As portrait of Jared Loughner sharpens, 'vitriol' blame fades
The suggestion that the shooting of Rep. Gabrielle Giffords Saturday might have been influenced by political 'vitriol' seems less likely as more becomes known about suspect Jared Loughner.
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Following the shooting, which left six people dead and apparently targeted Rep. Gabrielle Giffords (D) of Arizona, Pima County Sheriff Clarence Dupnik suggested that "vitriol ... about tearing down the government" might have played a part. Rep. Robert Brady (D) of Pennsylvania has followed that lead, promising a bill that would outlaw threatening language against lawmakers.
But emerging information about primary suspect Jared Loughner suggests that he was motivated not by a climate of hate but rather by his own troubled mind and a personal vendetta against Congresswoman Giffords, who was injured in the attack. The investigation has not concluded, and more information could come to light. But for now, a majority of Americans are dismissing the notion that the shooter was set off by a Sarah Palin political map, tea party anger, or talk about "second amendment remedies."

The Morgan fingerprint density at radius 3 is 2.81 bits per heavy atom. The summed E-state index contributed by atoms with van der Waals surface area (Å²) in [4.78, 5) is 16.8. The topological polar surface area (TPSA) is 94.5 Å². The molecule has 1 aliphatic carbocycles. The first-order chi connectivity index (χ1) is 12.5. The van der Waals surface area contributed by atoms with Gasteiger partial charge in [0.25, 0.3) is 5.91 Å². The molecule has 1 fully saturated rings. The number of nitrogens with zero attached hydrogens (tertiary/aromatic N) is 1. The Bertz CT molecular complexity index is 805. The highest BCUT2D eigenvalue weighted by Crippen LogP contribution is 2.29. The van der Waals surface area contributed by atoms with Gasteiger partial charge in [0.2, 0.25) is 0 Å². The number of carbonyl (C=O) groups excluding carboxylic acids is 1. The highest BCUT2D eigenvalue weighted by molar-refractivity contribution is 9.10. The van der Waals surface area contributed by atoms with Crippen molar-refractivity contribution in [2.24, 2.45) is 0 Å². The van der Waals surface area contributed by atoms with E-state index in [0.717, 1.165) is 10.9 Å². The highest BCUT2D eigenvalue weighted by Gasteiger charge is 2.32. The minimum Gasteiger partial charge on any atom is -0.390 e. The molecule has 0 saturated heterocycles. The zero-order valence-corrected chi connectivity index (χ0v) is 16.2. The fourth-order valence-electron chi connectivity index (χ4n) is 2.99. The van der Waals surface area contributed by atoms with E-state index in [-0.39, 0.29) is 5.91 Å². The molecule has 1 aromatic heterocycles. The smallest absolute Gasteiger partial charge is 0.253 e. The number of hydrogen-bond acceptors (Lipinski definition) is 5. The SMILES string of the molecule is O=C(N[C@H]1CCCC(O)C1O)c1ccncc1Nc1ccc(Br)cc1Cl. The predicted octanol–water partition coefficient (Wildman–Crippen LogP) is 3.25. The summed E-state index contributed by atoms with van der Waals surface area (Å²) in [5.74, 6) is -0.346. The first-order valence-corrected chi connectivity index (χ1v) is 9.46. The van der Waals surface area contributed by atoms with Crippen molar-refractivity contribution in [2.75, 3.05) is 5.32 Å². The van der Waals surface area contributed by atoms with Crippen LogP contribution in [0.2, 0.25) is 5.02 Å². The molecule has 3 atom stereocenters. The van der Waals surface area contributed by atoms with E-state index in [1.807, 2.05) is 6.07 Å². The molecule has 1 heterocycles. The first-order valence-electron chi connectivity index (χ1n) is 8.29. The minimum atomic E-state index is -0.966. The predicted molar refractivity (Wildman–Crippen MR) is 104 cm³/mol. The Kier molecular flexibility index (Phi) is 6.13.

Indeed, one piece of evidence collected so far is a 2007 letter from Giffords's office to Mr. Loughner, thanking him for attending a meet-and-greet event. On it is scrawled a death threat to Giffords. In 2007, Sarah Palin was a little-known Alaska governor and the tea party movement did not exist.
At this point, then, the left's initial eagerness to link the shooting to political anger on the right could backfire, says Charles Franklin, a pollster and political scientist at the University of Wisconsin in Madison.
"It was the immediate connection from the left of this shooting to political rhetoric from the right that polarized this, and here we have a case where there's a rush to blame Palin [and other conservatives] with no direct connection to her at all," he says. "And the more we learn about this guy, it seems there isn't any political motivation in a broader sense."